Your self-directed employment assistant
Technology is synonymous with futuristic for me. More recently, I have been reminded how close our society is to the Jetson’s in their utopian cartoon. A cartoon that originally aired in September of 1962 through March 1963, and was produced by Hanna-Barbara. It later resurfaced in syndication with new episodes in 1985 to 1987. Where the Flinstones were the “stone age,” the Jetsons were the “space age.” The cartoon ended in 1987, and the Jetson’s lived similar to how we do today. They had automated and flying cars, video conferencing, watches that resemble current-day smartwatches, technology to show you what you would look like with various outfits and hair styles, home computers and the Internet, cellphones, robots, and houses that offer an array of “push button” conveniences. Pretty much, all of their predictions have come to fruition. Several households have a Roomba cleaning as I type, inhabitants asking Alexa to do some task, and house a number of TVs, computers, smartphones, and internet connection. There are even cars that drive themselves, well maybe not so skillfully according to some recent news updates.
MIT researchers have developed The AlterEgo headset, that can identify words one thinks of, but does not actually speak aloud. It does this by reading signals the brain sends to the face and jaw during internal speech. According to the researchers, it has 92 percent accuracy. The design looks like a headset that is worn on one side of the head covering the ear and with a mouthpiece that extends around the jaw line below the lip. It uses bone-conduction headphones, which transmits vibrations.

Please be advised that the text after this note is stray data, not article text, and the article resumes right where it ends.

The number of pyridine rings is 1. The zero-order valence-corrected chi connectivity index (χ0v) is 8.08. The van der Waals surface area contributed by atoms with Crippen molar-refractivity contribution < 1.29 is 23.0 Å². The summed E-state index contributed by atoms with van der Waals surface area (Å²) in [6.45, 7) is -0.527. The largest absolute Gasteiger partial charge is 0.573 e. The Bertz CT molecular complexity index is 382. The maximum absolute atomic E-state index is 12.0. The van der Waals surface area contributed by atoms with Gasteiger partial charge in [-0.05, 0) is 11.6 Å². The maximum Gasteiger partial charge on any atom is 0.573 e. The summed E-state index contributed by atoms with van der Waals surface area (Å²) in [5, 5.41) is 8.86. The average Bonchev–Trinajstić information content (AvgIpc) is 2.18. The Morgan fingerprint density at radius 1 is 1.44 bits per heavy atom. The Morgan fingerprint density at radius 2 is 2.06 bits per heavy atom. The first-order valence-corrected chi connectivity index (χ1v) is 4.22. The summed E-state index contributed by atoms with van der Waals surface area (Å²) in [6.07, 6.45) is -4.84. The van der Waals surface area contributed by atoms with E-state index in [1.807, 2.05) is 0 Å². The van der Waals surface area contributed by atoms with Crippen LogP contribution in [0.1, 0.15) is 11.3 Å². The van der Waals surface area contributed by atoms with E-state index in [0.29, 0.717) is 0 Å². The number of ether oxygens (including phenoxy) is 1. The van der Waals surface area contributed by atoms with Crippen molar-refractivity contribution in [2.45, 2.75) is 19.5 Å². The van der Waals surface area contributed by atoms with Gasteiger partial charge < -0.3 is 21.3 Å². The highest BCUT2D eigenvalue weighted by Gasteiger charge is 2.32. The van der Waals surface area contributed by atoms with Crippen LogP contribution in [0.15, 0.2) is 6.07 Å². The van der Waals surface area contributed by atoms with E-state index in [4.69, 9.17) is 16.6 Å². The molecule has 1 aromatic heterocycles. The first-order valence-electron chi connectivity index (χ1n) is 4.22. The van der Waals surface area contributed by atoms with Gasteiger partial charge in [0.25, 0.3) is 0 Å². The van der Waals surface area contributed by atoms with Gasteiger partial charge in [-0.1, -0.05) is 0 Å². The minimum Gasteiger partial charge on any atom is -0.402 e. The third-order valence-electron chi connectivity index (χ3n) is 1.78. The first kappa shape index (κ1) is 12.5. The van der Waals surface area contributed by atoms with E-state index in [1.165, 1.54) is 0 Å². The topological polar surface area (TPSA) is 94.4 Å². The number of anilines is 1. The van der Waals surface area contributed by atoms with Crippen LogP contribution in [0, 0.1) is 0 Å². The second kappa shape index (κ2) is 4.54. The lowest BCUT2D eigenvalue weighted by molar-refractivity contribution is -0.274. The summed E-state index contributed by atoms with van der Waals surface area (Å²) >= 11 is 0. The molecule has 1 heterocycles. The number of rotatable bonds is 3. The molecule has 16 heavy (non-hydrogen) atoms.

This system could be beneficial in noisy environments when speaking aloud is not optimal. It is also faster than having to unlock a phone, opening apps, and then keyboarding or dictating. The MIT site indicates AlterEgo aims to combine humans and computers as a “second self.” Videos demonstrating the device show how it can be used to compute mathematical equations, control the computer, and pretty much do anything you can ask “Siri” or “Google” to do. See it in action via this link.
This concept is pretty amazing when thinking of the capabilities it might bring to people who have relied on Dragon (speech recognition) to control his or her computer. It also might provide more opportunities for communication and environmental controls for people who do not have the ability to speak or for people with limited motoric abilities. Over the past years, technology has brought advancements with this concept in the areas of eyegaze and head tracking devices, breath and mouth controls, and feet controls. The AlterEgo will be an exciting device to watch as it continues to develop.
While I am personally excited about this device, I am also internally laughing at the thought of me wearing it and all the “accidental commands” I would be processing using it. I find my “second self” is more often than not, talking to myself. I am constantly thinking, in language thoughts, of what I need to do, or what I am thinking about whatever it is I am experiencing at the moment. Sometimes I think non-related thoughts while I am in a conversation with others. My children can recount their entire day to me while I am silently thinking of dinner plans and my reply to their details. This could bode to a comical and/or really confusing situation for the AlterEgo.
What do you think about the AlterEgo?